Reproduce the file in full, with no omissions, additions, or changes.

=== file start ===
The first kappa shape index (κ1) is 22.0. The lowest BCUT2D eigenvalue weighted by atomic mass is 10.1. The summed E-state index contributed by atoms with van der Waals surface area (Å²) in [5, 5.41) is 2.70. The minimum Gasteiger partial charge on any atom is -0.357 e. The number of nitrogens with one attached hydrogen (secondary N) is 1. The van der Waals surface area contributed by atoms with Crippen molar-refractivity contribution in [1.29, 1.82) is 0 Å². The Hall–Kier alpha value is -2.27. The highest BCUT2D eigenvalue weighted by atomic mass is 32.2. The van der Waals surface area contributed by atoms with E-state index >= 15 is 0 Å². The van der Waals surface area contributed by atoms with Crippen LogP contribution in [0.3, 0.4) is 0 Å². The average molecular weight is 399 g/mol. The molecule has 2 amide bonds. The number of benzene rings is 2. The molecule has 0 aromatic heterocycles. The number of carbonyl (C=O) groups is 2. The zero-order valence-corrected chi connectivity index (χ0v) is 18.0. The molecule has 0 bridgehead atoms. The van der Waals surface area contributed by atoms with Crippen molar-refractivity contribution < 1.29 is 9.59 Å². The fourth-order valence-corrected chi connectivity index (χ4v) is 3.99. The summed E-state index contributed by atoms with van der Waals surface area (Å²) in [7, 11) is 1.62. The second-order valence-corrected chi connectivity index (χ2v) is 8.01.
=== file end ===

The first kappa shape index (κ1) is 22.0. The lowest BCUT2D eigenvalue weighted by atomic mass is 10.1. The summed E-state index contributed by atoms with van der Waals surface area (Å²) in [5, 5.41) is 2.70. The minimum Gasteiger partial charge on any atom is -0.357 e. The number of nitrogens with one attached hydrogen (secondary N) is 1. The van der Waals surface area contributed by atoms with Crippen molar-refractivity contribution in [1.29, 1.82) is 0 Å². The Hall–Kier alpha value is -2.27. The highest BCUT2D eigenvalue weighted by atomic mass is 32.2. The van der Waals surface area contributed by atoms with E-state index >= 15 is 0 Å². The van der Waals surface area contributed by atoms with Crippen LogP contribution in [0.3, 0.4) is 0 Å². The average molecular weight is 399 g/mol. The molecule has 2 amide bonds. The number of benzene rings is 2. The molecule has 0 aromatic heterocycles. The number of carbonyl (C=O) groups is 2. The zero-order valence-corrected chi connectivity index (χ0v) is 18.0. The molecule has 0 bridgehead atoms. The van der Waals surface area contributed by atoms with Crippen molar-refractivity contribution < 1.29 is 9.59 Å². The fourth-order valence-corrected chi connectivity index (χ4v) is 3.99. The summed E-state index contributed by atoms with van der Waals surface area (Å²) in [7, 11) is 1.62. The second-order valence-corrected chi connectivity index (χ2v) is 8.01.